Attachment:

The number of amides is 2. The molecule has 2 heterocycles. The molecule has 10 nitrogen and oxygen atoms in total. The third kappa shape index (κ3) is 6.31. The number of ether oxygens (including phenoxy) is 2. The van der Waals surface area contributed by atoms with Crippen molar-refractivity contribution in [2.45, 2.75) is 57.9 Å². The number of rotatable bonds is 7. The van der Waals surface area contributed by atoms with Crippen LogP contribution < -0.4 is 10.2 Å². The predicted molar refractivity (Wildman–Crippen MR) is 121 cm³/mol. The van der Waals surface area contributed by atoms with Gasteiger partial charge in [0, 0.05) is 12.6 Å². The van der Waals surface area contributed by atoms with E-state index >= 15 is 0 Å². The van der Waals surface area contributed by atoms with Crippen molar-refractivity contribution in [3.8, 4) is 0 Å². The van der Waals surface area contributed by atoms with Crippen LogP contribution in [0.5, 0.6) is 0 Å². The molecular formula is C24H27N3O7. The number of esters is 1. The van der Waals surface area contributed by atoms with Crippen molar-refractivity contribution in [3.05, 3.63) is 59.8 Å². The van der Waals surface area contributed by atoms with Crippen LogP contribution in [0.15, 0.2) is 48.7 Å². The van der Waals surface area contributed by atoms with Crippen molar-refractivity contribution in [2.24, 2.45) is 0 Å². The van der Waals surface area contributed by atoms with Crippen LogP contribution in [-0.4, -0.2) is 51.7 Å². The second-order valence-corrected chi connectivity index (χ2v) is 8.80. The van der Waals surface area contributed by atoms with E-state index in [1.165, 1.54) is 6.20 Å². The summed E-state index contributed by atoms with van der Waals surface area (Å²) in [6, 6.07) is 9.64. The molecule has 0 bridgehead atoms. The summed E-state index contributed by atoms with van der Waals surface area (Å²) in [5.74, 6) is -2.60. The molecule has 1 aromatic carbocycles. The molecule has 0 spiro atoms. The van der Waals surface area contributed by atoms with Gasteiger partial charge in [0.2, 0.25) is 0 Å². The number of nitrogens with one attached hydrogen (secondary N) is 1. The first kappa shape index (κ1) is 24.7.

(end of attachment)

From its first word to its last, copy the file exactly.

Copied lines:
The number of amides is 2. The molecule has 2 heterocycles. The molecule has 10 nitrogen and oxygen atoms in total. The third kappa shape index (κ3) is 6.31. The number of ether oxygens (including phenoxy) is 2. The van der Waals surface area contributed by atoms with Crippen molar-refractivity contribution in [2.45, 2.75) is 57.9 Å². The number of rotatable bonds is 7. The van der Waals surface area contributed by atoms with Crippen LogP contribution < -0.4 is 10.2 Å². The predicted molar refractivity (Wildman–Crippen MR) is 121 cm³/mol. The van der Waals surface area contributed by atoms with Gasteiger partial charge in [0, 0.05) is 12.6 Å². The van der Waals surface area contributed by atoms with E-state index >= 15 is 0 Å². The van der Waals surface area contributed by atoms with Crippen molar-refractivity contribution in [3.8, 4) is 0 Å². The van der Waals surface area contributed by atoms with Crippen LogP contribution in [0.5, 0.6) is 0 Å². The molecular formula is C24H27N3O7. The number of esters is 1. The van der Waals surface area contributed by atoms with Crippen molar-refractivity contribution in [3.05, 3.63) is 59.8 Å². The van der Waals surface area contributed by atoms with Crippen LogP contribution in [0.15, 0.2) is 48.7 Å². The van der Waals surface area contributed by atoms with Crippen molar-refractivity contribution in [2.24, 2.45) is 0 Å². The van der Waals surface area contributed by atoms with Crippen LogP contribution in [-0.4, -0.2) is 51.7 Å². The second-order valence-corrected chi connectivity index (χ2v) is 8.80. The van der Waals surface area contributed by atoms with E-state index in [1.165, 1.54) is 6.20 Å². The summed E-state index contributed by atoms with van der Waals surface area (Å²) in [6, 6.07) is 9.64. The molecule has 0 bridgehead atoms. The summed E-state index contributed by atoms with van der Waals surface area (Å²) in [5.74, 6) is -2.60. The molecule has 1 aromatic carbocycles. The molecule has 0 spiro atoms. The van der Waals surface area contributed by atoms with Gasteiger partial charge in [0.2, 0.25) is 0 Å². The number of nitrogens with one attached hydrogen (secondary N) is 1. The first kappa shape index (κ1) is 24.7.